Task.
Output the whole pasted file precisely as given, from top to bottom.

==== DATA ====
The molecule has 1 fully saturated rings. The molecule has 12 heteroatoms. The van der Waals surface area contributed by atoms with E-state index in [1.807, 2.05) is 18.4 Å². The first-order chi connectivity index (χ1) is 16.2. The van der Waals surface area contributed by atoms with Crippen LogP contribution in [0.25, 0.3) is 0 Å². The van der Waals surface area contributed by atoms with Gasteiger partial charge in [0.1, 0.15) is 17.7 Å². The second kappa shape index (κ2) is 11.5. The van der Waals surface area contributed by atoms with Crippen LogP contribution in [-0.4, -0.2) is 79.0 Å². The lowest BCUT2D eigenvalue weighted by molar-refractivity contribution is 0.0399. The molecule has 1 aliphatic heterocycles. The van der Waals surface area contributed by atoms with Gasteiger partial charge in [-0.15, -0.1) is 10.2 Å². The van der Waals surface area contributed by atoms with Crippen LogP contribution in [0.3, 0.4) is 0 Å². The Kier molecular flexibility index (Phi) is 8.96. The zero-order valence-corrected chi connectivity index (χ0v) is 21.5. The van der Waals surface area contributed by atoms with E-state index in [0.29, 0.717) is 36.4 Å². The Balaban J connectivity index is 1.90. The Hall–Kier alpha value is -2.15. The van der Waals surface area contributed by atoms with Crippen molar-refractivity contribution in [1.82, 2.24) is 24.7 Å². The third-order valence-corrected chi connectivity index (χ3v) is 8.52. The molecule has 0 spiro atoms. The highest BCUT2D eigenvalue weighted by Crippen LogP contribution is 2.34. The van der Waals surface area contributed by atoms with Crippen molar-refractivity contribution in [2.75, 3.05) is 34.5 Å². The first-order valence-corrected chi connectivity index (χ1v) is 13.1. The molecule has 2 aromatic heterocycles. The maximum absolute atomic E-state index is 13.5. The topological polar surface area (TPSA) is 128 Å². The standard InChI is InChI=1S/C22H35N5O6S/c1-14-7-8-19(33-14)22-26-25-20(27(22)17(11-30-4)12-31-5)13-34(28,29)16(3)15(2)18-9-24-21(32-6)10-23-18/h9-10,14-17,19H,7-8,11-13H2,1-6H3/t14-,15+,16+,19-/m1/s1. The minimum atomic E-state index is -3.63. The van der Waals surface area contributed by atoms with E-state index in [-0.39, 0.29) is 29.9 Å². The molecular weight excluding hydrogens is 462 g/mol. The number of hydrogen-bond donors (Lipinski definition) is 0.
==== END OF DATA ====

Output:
The molecule has 1 fully saturated rings. The molecule has 12 heteroatoms. The van der Waals surface area contributed by atoms with E-state index in [1.807, 2.05) is 18.4 Å². The first-order chi connectivity index (χ1) is 16.2. The van der Waals surface area contributed by atoms with Crippen LogP contribution in [0.25, 0.3) is 0 Å². The van der Waals surface area contributed by atoms with Gasteiger partial charge in [0.1, 0.15) is 17.7 Å². The second kappa shape index (κ2) is 11.5. The van der Waals surface area contributed by atoms with Crippen LogP contribution in [-0.4, -0.2) is 79.0 Å². The lowest BCUT2D eigenvalue weighted by molar-refractivity contribution is 0.0399. The molecule has 1 aliphatic heterocycles. The van der Waals surface area contributed by atoms with Gasteiger partial charge in [-0.15, -0.1) is 10.2 Å². The van der Waals surface area contributed by atoms with Crippen LogP contribution in [0.3, 0.4) is 0 Å². The Kier molecular flexibility index (Phi) is 8.96. The zero-order valence-corrected chi connectivity index (χ0v) is 21.5. The van der Waals surface area contributed by atoms with E-state index in [0.29, 0.717) is 36.4 Å². The Balaban J connectivity index is 1.90. The Hall–Kier alpha value is -2.15. The van der Waals surface area contributed by atoms with Crippen molar-refractivity contribution in [1.82, 2.24) is 24.7 Å². The third-order valence-corrected chi connectivity index (χ3v) is 8.52. The molecule has 0 spiro atoms. The highest BCUT2D eigenvalue weighted by Crippen LogP contribution is 2.34. The van der Waals surface area contributed by atoms with Crippen molar-refractivity contribution in [2.75, 3.05) is 34.5 Å². The first-order valence-corrected chi connectivity index (χ1v) is 13.1. The molecule has 2 aromatic heterocycles. The maximum absolute atomic E-state index is 13.5. The topological polar surface area (TPSA) is 128 Å². The standard InChI is InChI=1S/C22H35N5O6S/c1-14-7-8-19(33-14)22-26-25-20(27(22)17(11-30-4)12-31-5)13-34(28,29)16(3)15(2)18-9-24-21(32-6)10-23-18/h9-10,14-17,19H,7-8,11-13H2,1-6H3/t14-,15+,16+,19-/m1/s1. The minimum atomic E-state index is -3.63. The van der Waals surface area contributed by atoms with E-state index in [-0.39, 0.29) is 29.9 Å². The molecular weight excluding hydrogens is 462 g/mol. The number of hydrogen-bond donors (Lipinski definition) is 0.